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Listen Up




We were a good couple hours outside Jackson, Wyoming, down a few dirt roads and well into the Gros Ventre when I looked down and saw my gas gauge teetering between empty and bone dry. I felt like such an idiot.

I simply hadn’t paid attention as we passed through town and half a dozen gas stations, and there we were, way out in the middle of nowhere with far less than a snowball’s chance of making it back to town. My shame was followed quickly by despair.

photo by blaine

Then I stopped—or something “stopped” me—and a very simple, calm thought passed through my mind: you could pray about this.

It was summer 1979; I was nineteen at the time, and I’d only met Jesus about six months earlier. The whole Christian thing was brand new to me, the baptismal waters still wet behind my ears. But I was as passionate a fisherman then as I am now, and it was the promise of good fishing that had gotten us out of town in a jiffy and into a real mess. So I thought I’d try the prayer thing out. It went something like this:

Me: “God, I need your help. I totally blew it. What do I do now?”

God: I’ll bring you gas.

I’m serious; that was it. He spoke very clearly, inside, and that was that. Good enough for me. I mean heck—God’s going to bring us gas, so let’s go fishin'! We had lunch and pulled out our gear. About that moment a group of college kids pulled up in the classic hippie flower-power VW van and asked if they could have our campsite. We explained we weren’t staying the night, just fishing.

Me: “But could I catch a ride into town with you? I ran out of gas.”

Them: “No problem, Man. (everybody said “man” back in the day) We’ll bring you gas.”

Wow. Just like God said. So, we spent the day down at the creek, and late afternoon returned to our car and there were our new pals with a five-gallon can.

That day was an introduction into a whole new adventure for me—that God speaks, far more than we realize, and learning to recognize his voice can open up wonders galore and rescue us from innumerable mishaps.

Learning to hear the voice of God is one of the great lost treasures of the spiritual life. Somewhere along the way, some Bible scholars got to teaching that God doesn’t speak to his people any more, which is psychotic, and blasphemy. Psychotic because God is above all a communicator, and we are too, and any relationship requires communication, and more than anything God wants intimacy with us and can you imagine two friends trying to be friends but never talking to each other? Blasphemy because the idea that God only speaks to us through the Bible is not what the Bible says!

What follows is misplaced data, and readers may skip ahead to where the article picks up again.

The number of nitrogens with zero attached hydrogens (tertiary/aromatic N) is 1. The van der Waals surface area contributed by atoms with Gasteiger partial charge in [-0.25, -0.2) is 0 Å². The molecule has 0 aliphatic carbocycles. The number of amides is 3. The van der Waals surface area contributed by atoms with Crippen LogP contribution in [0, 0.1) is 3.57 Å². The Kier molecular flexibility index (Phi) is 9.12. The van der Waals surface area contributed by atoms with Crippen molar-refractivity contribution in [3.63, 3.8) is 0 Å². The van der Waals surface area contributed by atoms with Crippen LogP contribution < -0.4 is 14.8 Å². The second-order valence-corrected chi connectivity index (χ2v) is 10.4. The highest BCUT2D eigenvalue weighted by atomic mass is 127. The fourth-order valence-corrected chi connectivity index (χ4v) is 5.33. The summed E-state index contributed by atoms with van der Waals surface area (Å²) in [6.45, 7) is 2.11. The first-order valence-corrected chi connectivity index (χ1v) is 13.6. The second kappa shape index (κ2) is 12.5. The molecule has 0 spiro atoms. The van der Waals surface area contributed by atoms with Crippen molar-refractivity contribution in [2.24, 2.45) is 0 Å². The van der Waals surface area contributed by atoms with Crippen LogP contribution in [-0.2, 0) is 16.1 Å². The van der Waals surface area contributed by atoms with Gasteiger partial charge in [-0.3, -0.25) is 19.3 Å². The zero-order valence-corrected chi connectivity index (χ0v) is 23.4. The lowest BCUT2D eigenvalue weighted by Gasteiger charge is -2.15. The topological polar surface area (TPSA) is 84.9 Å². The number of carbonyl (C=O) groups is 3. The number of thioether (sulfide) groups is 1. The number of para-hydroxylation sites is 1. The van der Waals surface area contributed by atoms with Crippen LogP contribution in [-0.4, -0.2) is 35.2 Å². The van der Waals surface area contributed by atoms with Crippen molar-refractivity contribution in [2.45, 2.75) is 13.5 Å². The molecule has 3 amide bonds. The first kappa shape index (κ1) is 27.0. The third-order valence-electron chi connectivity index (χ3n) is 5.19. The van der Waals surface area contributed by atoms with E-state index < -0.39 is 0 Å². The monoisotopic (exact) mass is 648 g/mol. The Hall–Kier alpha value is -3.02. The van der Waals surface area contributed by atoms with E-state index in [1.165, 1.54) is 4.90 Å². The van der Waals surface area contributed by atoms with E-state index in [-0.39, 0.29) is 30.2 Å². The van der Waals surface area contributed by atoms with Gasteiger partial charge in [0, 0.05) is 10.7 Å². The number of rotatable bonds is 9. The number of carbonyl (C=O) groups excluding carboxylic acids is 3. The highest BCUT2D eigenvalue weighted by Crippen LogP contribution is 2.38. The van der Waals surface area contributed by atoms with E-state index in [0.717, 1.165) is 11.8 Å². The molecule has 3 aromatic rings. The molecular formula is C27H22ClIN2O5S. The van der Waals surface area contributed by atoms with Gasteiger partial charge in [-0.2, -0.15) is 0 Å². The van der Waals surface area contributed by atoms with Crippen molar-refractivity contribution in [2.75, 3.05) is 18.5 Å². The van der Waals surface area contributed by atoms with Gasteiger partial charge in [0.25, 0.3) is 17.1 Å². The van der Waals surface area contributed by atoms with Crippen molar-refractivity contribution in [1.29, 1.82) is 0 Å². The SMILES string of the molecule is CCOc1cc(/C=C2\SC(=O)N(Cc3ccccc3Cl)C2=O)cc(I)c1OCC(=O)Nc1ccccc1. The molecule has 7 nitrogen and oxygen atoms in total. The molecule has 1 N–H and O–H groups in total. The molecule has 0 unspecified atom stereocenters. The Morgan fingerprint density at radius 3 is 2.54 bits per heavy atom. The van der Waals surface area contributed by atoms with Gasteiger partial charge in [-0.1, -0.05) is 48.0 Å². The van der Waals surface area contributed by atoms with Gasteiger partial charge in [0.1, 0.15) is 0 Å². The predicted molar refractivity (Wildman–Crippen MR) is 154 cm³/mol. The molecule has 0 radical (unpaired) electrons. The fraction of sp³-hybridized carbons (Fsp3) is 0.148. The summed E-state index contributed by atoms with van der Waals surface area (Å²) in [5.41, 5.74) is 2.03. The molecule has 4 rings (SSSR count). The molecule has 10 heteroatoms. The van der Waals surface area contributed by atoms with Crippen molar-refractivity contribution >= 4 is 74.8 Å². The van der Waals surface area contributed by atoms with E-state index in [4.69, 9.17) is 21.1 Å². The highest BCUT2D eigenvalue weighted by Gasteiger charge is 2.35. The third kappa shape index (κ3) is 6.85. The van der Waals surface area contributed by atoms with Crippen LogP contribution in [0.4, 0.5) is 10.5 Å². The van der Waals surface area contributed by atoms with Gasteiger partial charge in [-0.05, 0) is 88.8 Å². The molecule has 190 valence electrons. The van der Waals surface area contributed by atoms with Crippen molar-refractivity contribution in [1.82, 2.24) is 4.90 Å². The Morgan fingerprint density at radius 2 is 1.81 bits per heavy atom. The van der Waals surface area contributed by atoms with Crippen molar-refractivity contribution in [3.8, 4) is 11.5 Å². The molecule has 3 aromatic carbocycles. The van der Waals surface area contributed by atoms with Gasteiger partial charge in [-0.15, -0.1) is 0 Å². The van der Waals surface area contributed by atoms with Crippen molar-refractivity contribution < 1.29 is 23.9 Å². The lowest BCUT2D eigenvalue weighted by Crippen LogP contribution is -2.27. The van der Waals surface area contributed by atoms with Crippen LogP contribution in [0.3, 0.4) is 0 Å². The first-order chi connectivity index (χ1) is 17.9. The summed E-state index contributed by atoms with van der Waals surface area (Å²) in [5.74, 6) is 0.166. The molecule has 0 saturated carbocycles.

Let me set this before you as plainly as I can. If a person climbs over or through the fence of a sheep pen instead of going through the gate, you know he's up to no good - a sheep rustler! The shepherd walks right up to the gate. The gatekeeper opens the gate to him and the sheep recognize his voice. He calls his own sheep by name and leads them out. When he gets them all out, he leads them and they follow because they are familiar with his voice. (John 10:1-4 The Message)

     Today, if you hear his voice, do not harden your hearts… (Hebrews 3:15)

     Here I am! I stand at the door and knock. If anyone hears my voice and opens the door, I will come in and eat with him, and he with me. (Rev 3:20)

In fact, the whole Bible is the story of God speaking, personally, to ordinary folk like you and me and of the gift it was to them to hear what he had to say. It’s time we take this treasure back!